In at least some embodiments, auto focus statistics collection unit 500 may generate another auto focus statistic based on raw image data 502. As illustrated in FIG. 5, raw image data 502 may be received at luminance conversion unit 530. Luminance conversion unit 530 may receive as input a stream of raw pixel data (e.g., in Bayer format) and convert the raw image data into a stream of luminance values for the pixel data (e.g., by applying programmable coefficients to the different color channel pixels, red, blue, green). Luminance conversion unit 530 may provide the converted luminance image data to two-dimensional FIR filter 540. Luminance conversion unit 530 may mark output values as clipped if any one or more input channels are considered clipped, even if the output value itself is not clipped.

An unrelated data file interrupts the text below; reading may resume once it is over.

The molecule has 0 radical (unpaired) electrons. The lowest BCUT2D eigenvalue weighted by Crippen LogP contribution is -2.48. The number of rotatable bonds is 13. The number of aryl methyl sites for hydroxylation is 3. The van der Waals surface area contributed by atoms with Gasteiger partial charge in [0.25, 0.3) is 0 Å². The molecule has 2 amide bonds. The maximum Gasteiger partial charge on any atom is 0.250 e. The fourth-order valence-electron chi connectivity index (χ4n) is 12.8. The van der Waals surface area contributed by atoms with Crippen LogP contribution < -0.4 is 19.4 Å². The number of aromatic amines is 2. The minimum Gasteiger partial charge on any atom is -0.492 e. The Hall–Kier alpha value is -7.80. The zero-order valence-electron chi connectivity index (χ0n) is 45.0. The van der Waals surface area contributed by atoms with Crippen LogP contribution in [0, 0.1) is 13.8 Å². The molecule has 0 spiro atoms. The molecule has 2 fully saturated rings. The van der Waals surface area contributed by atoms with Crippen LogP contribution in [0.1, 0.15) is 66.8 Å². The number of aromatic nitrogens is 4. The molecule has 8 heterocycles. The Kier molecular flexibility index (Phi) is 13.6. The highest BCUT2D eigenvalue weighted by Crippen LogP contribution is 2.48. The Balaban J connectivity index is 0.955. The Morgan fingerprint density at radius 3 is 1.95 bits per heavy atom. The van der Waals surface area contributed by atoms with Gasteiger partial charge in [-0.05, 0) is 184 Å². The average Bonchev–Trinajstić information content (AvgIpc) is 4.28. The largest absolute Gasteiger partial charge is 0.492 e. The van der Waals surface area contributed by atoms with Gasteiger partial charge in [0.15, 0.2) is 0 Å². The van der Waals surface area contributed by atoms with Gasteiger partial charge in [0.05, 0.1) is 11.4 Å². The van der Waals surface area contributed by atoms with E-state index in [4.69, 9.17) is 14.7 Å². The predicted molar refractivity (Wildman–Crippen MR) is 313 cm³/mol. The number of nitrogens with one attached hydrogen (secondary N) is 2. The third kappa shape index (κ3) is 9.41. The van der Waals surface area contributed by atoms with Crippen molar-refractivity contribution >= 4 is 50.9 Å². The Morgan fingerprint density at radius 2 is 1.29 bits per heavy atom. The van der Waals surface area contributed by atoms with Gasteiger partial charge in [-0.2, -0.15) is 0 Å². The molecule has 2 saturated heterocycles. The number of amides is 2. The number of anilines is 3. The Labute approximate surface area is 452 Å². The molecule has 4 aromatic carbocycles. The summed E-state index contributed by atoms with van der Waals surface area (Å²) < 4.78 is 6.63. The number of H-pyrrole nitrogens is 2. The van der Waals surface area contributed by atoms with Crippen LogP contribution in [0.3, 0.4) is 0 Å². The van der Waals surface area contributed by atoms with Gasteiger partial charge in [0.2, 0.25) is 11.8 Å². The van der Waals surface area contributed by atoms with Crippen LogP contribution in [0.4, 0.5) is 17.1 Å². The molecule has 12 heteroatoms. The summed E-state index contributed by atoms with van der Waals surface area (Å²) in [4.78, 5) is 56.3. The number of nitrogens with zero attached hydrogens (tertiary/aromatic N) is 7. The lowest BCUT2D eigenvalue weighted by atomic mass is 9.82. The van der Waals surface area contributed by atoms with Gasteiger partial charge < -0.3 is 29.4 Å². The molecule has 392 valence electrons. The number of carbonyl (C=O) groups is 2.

2D FIR filters 540 may apply one or more spatial filters to the luminance values to generate filtered values for generating an edge detection value at luminance edge detector 550. For example 2D FIR filters 540 may apply two programmable 3×3 filters to the luminance values to generate filtered values for a pixel. These filtered values may be edge values for the pixel which may be provided to luminance edge detector 550. Luminance edge detector 550 may generate an edge detection value for a portion of the image based on the edge values received for pixels. For example, luminance edge detector 550 may sum the filtered values for each pixel in the portion of the image for which the edge detection value is generated, in some embodiments. Thus, as filtered values are received, the sum of filtered values may be updated. When every pixel in the portion of the image is evaluated, the final sum of filtered values may be the generated luminance edge detection value. In some embodiments, luminance edge detector 550 may generate the edge detection value by identifying the highest filtered values associated with a particular pixel in a row of pixels in the portion of the image and summing the highest filtered values that are identified for each row in the portion of the image. Thus, as filtered values are received, the highest filtered values for a row may be retained and added to the sum until the pixels for each row have been evaluated.